Saturday, April 25, 2015

Rise in numbers who think Miliband and Labour will win

So, YouGov have produced figures apparently demonstrating that the Tories no longer have a clear lead in voter expectations of which party is going to gain the most seats in the current British General Election.

Little nerd-explain. First, no polling firm is 100% objective. There are too many variations for a polling firm to weight its sample.

Secondly, one of the developing themes of this campaign is the whole Nicola Sturgeon is a winner, Ed Miliband has become cool thing.

Before the campaign began, we hardly knew Sturgeon, and the general view of Miliband was that he couldn't govern a bacon butty, let alone a developed nation.

Fast forward a few weeks. Sturgeon is the campaign's star. Solid, capable, a credible threat. Miliband has seen his approval ratings rise out of the basement, as a boring campaign has found release in his nerd-cool.

But most important, whereas before we all believed the Tories would head a minority government, all of the talking heads have finally explained that the rules actually mean that the result in our head (which in terms of seats has not changed) would lead to a Labour-SNP government.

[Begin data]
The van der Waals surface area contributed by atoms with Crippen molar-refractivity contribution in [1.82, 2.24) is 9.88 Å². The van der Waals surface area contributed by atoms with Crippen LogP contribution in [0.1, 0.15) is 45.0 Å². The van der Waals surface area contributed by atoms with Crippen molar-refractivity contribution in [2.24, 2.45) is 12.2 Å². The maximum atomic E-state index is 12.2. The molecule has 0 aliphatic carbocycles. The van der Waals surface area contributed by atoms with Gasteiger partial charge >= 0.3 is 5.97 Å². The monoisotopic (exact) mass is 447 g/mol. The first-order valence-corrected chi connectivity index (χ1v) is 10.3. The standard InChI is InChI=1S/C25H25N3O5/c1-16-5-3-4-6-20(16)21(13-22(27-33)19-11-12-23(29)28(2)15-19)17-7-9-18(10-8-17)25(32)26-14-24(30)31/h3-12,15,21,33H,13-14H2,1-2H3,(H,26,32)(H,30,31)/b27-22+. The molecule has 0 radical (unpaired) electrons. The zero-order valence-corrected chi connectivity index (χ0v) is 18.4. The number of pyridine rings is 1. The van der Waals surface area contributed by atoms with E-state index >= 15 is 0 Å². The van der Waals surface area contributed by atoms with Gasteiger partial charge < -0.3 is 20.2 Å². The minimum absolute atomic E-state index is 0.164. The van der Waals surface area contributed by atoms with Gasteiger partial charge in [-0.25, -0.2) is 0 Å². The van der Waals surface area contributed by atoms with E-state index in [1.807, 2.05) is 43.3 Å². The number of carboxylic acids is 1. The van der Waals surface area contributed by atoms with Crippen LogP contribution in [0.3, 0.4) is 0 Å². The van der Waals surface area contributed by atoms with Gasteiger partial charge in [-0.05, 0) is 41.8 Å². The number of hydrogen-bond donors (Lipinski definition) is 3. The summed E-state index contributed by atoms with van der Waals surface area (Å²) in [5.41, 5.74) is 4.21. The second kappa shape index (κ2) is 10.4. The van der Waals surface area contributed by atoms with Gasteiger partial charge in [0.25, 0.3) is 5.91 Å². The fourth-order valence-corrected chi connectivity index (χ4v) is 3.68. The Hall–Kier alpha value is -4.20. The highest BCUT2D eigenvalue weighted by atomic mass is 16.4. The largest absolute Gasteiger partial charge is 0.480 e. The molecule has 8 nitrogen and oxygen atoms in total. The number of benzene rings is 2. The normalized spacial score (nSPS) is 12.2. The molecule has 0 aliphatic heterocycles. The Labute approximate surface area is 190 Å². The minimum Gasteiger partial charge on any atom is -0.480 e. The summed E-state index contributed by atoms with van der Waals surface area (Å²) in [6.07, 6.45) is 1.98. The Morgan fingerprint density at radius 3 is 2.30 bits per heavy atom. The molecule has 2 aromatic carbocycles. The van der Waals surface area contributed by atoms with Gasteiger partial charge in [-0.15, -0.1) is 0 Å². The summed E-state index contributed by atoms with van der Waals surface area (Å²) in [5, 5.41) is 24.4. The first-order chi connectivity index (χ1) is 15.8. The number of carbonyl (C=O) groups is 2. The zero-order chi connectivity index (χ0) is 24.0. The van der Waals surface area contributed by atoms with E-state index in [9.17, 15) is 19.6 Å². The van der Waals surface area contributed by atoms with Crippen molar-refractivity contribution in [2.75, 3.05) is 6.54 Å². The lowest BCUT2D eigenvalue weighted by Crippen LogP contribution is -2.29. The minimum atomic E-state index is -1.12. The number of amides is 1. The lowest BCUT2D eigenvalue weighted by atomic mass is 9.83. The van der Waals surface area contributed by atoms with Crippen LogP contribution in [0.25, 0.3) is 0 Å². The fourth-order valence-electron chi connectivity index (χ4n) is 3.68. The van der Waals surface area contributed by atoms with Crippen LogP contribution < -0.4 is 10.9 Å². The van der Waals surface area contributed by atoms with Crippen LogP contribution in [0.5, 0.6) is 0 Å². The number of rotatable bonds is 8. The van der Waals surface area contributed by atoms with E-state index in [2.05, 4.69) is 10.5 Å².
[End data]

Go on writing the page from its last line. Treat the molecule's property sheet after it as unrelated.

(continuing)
Which, in the past six days, has led to two things becoming demonstrably clear:

1) People now take Sturgeon and Miliband seriously. Even YouGov's own polling still shows that folk think Miliband would be a useless Prime Minister. But they now believe he could be Prime Minister. They finally get the rules. Which even YouGov is quick to point out is not the same as voting intention. I may vote this way, but even so, I see something else as the perceived outcome. And, especially since the minnows' debate last Thursday, the public has come truly to believe that a Labour-SNP government is possible. As a consequence of which ...

2) Voting intention polling (including that of YouGov, for the first time in twelve days) is now showing a drift towards the Tories. Folks are getting scared. Which was always the primary objective of the Tory election campaign.